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  • Fado and the Place of Longing: Loss, Memory and the City by Richard Elliott
  • Michael Colvin
Elliott, Richard. Fado and the Place of Longing: Loss, Memory and the City. Surrey, UK: Ashgate, 2010. 245 pp.

Richard Elliott's Fado and the Place of Longing: Loss, Memory and the City examines the ways in which Lisbon fado lyrics of the late twentieth and early twenty-first centuries have witnessed, remembered, and recreated local myths and histories for an audience inside and outside of Portugal. The book is divided into five chapters with an introduction, bibliography -including a limited discography and videography- and index.

Elliott applies recent literary, ethnomusicological, anthropological, historiographical, and psychoanalytical theories to his study of common motifs in fado lyrics -saudade, memory, and loss in relation to missed people and particularly, missed places and moments in Lisbon's history. He presents a summary of the evolution of fado music before the 1950s; a more detailed, however brief, history of the song between the '50s and the '90s; and a useful, descriptive catalogue of work produced thereafter. Elliott's chronological evolution of the song, like many recent histories of the fado, starts with Severa (or Dantas's and Leitão de Barros's memories of Severa), dwells on Amália, and hovers around Mariza; in Elliott's study this focus makes sense since the first made the Lisbon [End Page 262] Fado famous in Portugal; the second, in the World; and the latter is the most recognized voice of contemporary Portuguese World music and has managed to revive interest in the genre outside of Portugal. More importantly, all three ended up in the capital, almost by accident, yet each has managed to become an iconic incarnation of Lisbon's popular history; so iconic that their sung memories of Lisbon have documented and continue to document local history for us and for the world.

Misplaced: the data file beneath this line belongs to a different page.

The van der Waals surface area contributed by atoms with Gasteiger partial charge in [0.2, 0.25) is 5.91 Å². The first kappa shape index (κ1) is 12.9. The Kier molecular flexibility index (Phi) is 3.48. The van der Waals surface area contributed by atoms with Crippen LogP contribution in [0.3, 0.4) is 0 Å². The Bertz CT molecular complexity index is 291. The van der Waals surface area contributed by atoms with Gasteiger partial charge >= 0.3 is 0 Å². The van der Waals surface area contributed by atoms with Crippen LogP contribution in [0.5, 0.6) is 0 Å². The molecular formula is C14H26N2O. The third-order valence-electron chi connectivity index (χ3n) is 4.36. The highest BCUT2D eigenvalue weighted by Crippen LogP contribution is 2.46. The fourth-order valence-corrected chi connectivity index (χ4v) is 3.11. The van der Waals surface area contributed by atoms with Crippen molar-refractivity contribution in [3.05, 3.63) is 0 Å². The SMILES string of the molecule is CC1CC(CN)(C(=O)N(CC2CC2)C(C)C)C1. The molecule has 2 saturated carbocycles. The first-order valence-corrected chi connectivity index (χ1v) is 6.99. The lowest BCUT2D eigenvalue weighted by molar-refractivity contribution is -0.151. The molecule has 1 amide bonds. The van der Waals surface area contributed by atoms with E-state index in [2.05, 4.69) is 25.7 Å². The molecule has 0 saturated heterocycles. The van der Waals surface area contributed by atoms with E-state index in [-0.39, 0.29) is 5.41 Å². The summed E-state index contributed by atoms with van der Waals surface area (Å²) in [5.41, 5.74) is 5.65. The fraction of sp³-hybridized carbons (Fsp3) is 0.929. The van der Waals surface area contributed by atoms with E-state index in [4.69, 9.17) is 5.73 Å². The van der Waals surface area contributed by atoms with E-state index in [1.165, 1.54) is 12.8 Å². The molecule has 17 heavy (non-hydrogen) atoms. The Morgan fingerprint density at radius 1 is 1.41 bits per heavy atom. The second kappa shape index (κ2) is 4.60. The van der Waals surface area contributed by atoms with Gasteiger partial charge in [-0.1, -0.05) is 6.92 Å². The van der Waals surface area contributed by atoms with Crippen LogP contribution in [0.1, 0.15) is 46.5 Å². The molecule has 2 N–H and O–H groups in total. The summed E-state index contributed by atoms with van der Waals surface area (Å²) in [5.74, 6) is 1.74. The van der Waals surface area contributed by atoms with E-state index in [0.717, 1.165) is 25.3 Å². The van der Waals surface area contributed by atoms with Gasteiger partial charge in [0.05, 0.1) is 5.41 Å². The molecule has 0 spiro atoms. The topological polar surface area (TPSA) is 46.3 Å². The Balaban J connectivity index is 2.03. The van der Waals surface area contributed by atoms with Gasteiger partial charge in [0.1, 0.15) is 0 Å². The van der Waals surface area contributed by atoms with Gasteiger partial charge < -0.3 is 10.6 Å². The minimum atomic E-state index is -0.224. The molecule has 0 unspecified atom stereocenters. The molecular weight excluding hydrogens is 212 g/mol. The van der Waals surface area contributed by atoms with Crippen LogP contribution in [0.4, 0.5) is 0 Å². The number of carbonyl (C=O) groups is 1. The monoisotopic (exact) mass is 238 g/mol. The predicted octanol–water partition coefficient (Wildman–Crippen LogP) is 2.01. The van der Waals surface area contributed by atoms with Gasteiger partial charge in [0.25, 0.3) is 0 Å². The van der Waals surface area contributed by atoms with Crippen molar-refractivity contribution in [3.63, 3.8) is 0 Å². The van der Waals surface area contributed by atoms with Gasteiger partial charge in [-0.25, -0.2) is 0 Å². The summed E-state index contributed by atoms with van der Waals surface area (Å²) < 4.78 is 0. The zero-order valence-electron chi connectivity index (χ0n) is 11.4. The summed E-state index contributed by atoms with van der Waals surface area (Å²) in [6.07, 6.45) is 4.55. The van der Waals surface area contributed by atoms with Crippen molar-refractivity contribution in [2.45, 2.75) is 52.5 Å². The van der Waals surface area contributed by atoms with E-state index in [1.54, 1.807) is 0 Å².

Elliott's title announces the thematic focus of his book, however, his narration and analysis of the fado's lyrical memories of the "place of longing" (Lisbon) takes a back seat to an elaborate, theoretical description and rationale regarding loss, memory, and any city. Whereas, Elliot's approach is novel in its construction and elaboration of a thorough and scientific, universal framework in which to consider the Fado's relationship to its memories of Lisbon, his presentation of historical and biographical context, catalogue of lyrics, and mediating influences of specific domestic and foreign popular culture is, at times, vague and inconclusive. On the one hand, the myths, biographies, and themes have all been examined from a variety of disciplinary perspectives, and in some cases, authors have been exhaustive in their examination of the fado's lyrical memories of earlier Lisbons. The historico-literary-cultural-studies orientation of the works of Mascarenhas Barreto, Osório, Sucena, Guerra and Vieira-Nery have dominated fado studies, and are, by now, familiar among scholars of the musical genre. On the other hand, since fado lyrics indeed do have a lot to say on the topic of longing and remembering a lost Lisbon, a broader sample of lyrics (and perhaps some more obscure samples) might clarify the author's use of the local to corroborate the universal (and vice-versa).

In his introduction to Fado and the Place of Longing, Richard Elliott signals what he understands to be his continuation of work already pioneered by other scholars and his own contribution to fado studies when he explains that "in addition to filling in the gaps of English-language work on fado," he hopes his book will have "some resonance beyond its immediate subject matter (fado) by engaging with debates in the fields of memory studies, historiography, and media studies." But, as the author recognizes and documents in later chapters, English-language scholarship on the fado (and scholarship in Portuguese and French) has already been engaging these debates since the 1990s. Rather, Elliot's contribution to fado scholarship, in my opinion, can be found in his conclusions that future studies of the fado must consider the genre not only in the shadow of the histories it narrates, but also as a product of the contemporary world in which the fado continues...


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